Bank of Japan chief faces new challenges a year later

Bank of Japan governor Haruhiko Kuroda on Thursday marked his first year in the job, with critics giving a mixed report card on his unprecedented monetary easing programme rippling through the world's number three economy.

Prime Minister Shinzo Abe hand picked the former Asian Development Bank boss to help lead Tokyo's bid to jumpstart growth and reverse years of deflation which held back the once world-beating economy.

Within weeks of stepping into the job on March 20 last year, Kuroda had unleashed a vast asset-buying programme -- similar to the US Federal Reserve's quantitative easing -- which sought to pump huge amounts of money into the financial system.

The move, which sharply weakened the yen, was meant to jerk the economy out of its slumber and create lasting inflation in a country where falling prices had become the norm.

While deflation may sound good for consumers, it means people tend to put off buying in the hope of getting goods cheaper down the road, hurting producers.

The BoJ programme -- a cornerstone of Abe's growth blitz dubbed Abenomics -- was aimed at changing that psychology.

Deflationary "expectations -- a sense that prices would not increase -- became entrenched," Kuroda said in a speech Wednesday.

"In order to escape such a situation, it has become necessary to pursue a policy that quickly and drastically changes people's sense that prices will not increase."

The conservative Abe, who swept to power in late 2012, had openly criticised Kuroda's predecessor Masaaki Shirakawa for not doing enough to stimulate growth, a rare public rebuke that sparked fears the BoJ's independence was under attack.

On Thursday, Kuroda gave some credit to his BoJ predecessors, saying that earlier policy has yielded results "to some extent" during 15 years of deflation. But he added that it "was not sufficient" to keep falling prices from becoming entrenched.

Tokyo's more recent efforts appear to be gaining traction. The weaker yen boosted the profitability of exporters like Toyota and Sony, and set off a 57 percent rally in the Nikkei 225 stock index in 2013, its best annual run in over four decades.

Growth led G7 nations in the first half of last year, although the pace has slowed since, while business confidence remains high and inflation appears to be taking hold.

Recent data showed consumer prices logged their first annual rise for five years in 2013, and land prices are up in major cities for first time since the global financial crisis in 2008. Big firms have also heeded Abe's call for wage hikes.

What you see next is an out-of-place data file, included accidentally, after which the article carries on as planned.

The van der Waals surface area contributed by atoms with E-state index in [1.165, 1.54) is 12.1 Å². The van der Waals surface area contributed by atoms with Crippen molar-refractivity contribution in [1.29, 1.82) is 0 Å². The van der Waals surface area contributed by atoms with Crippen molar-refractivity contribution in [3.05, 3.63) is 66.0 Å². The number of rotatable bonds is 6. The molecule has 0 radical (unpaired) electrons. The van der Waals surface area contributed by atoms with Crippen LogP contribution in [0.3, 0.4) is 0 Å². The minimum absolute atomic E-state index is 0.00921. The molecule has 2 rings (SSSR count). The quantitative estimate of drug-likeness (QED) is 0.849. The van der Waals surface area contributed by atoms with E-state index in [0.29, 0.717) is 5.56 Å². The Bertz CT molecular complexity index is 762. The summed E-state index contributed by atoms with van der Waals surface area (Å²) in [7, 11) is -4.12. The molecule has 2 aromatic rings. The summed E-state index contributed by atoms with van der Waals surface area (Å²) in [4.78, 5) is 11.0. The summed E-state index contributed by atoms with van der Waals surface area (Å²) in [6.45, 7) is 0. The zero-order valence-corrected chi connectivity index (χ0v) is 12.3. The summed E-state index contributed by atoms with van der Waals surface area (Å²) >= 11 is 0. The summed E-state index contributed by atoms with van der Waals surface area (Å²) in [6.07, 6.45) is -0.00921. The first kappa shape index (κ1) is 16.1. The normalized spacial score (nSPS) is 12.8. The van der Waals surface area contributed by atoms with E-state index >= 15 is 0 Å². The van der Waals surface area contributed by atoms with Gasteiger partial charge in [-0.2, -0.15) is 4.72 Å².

- Kuroda gets 'high marks' -

"Generally speaking, the market has given high marks to Mr. Kuroda's BoJ, and I agree with the consensus view," said Yoshiki Shinke, chief economist at Dai-ichi Life Research Institute.

"There were some who were sceptical about the effectiveness of his massive easing measures, but actually the yen fell while stock prices rallied. This is in sharp contrast to the BoJ's past policies that were often criticised as too little, too late."

Some critics have dismissed the plan as a money printing exercise that will leave Japan in bigger debt. The country already has the heaviest debt burden among rich nations at more than twice the size of the economy, a figure that promises to expand as a rapidly ageing population strains the public purse.

David Beim, a finance professor at New York's Columbia University, cast doubt on whether the BoJ's attempts to pump money into the financial system through reserve-rich commercial banks was having much impact.

"What is in theory supposed to happen is that, as the central bank expands its balance sheet, the commercial banks expand theirs, thereby expanding the money supply... which stimulates the real economy," he said in a recent email to AFP.

"But when commercial banks already have massive excess reserves, this does not happen."

There is also growing scepticism among analysts and even some bank board members about the BoJ's ambitious target to hit 2.0 percent inflation by the end of next year.

A recent poll by Kyodo News showed nearly three-quarters of Japanese people felt no effect from Abe's spending-and-easy-money blitz, as they brace for the first sales take hike since the late nineties.

The tax increase has boosted speculation the BoJ would be forced to further expand its easing plan to protect the economy amid fears consumers will be scared off by higher prices.

"How to deal with market expectations that the BoJ will announce fresh easing is a delicate matter. If the BoJ holds off, that may disappoint markets," Dai-ichi's Shinke said.

"On the other hand, if the bank announces additional easing, that means the current easing programme was not sufficient and that the economy is not living up to the bank's expectations."